He was considered the most universally accomplished German theologian of his time. In philosophy he professed an eclecticism, his theological position was determined by the tradition of Johannes Musäus at Jena through his close relations with Baier. His association with Spangenberg and Zinzendorf brought him under suspicion and gave rise to a formal investigation of his doctrine. In certain ways, too, he was influenced by federalist theology, but without allowing it to lead him beyond the bounds of Lutheran orthodoxy. In all departments he showed himself a man of scholarly instincts, his work was epoch-making in church history that dealing with the Old Testament and the apostolic age. Taken as a whole, the life of Buddeus belongs to the transition period which follows that of simple orthodoxy, yet in his Biblical criticism he did not get so far as to make the slightest concession. As an academic teacher he attained great success, he had the gift of a striking and pregnant style in Latin, he died at Gotha.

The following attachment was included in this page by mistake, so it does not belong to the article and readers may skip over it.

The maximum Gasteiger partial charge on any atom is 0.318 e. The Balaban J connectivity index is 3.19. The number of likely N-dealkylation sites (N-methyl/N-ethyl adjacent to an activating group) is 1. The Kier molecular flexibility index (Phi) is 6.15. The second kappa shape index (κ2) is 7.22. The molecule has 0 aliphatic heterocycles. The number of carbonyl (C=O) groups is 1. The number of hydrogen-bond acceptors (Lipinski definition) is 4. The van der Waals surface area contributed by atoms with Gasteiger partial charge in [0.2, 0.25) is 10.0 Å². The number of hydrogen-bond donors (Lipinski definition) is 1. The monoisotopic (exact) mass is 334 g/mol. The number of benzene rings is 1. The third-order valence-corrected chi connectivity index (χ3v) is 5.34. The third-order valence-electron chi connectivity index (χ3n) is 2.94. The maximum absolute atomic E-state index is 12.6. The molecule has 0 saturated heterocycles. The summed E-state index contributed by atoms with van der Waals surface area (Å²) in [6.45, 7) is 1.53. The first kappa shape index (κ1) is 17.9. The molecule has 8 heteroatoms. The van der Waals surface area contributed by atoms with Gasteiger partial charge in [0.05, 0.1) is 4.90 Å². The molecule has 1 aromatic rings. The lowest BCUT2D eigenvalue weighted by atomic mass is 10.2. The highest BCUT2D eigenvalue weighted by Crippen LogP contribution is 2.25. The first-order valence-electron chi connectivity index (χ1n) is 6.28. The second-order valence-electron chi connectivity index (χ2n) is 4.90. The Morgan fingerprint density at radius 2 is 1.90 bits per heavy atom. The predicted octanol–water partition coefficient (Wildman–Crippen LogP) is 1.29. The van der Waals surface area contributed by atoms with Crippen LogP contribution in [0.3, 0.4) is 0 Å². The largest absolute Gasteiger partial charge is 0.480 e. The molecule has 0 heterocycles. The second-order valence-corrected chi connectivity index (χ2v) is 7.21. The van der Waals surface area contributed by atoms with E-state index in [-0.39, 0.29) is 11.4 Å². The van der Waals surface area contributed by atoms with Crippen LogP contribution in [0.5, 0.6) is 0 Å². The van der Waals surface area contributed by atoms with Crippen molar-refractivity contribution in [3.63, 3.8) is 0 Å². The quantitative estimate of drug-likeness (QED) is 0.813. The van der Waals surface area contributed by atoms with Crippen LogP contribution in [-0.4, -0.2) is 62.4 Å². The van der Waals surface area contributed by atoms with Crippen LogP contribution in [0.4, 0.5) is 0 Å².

His works and small, number over a hundred. Of those published in the Halle period may be mentioned Elementa philosophiæ practicæ and Elementa philosophiæ eclecticæ. To the second Jena period belong among others the Institutiones theologiæ moralis, a work in accordance with his philosophical ethics. Gesammelte Schriften. Reprint Hildesheim, Georg Olms, 1999–2006 This article incorporates text from a publication now in the public domain: Jackson, Samuel Macauley, ed.. "article name needed". New Schaff–Herzog Encyclopedia of Religious Knowledge. London and New York: Funk and Wagnalls. "Johannes Franciscus Buddeus" Vladimir Abashnik, Johann Franz Budde. In: The Dictionary of eighteenth-century German philosophers. General editors: Heiner F. Klemme, Manfred Kuehn. In 3 vol. London: Continuum International Publishing Group Ltd. 2010, Vol. 1: A – G, pp. 164–169. Johann Franz Buddeus at the Mathematics Genealogy Project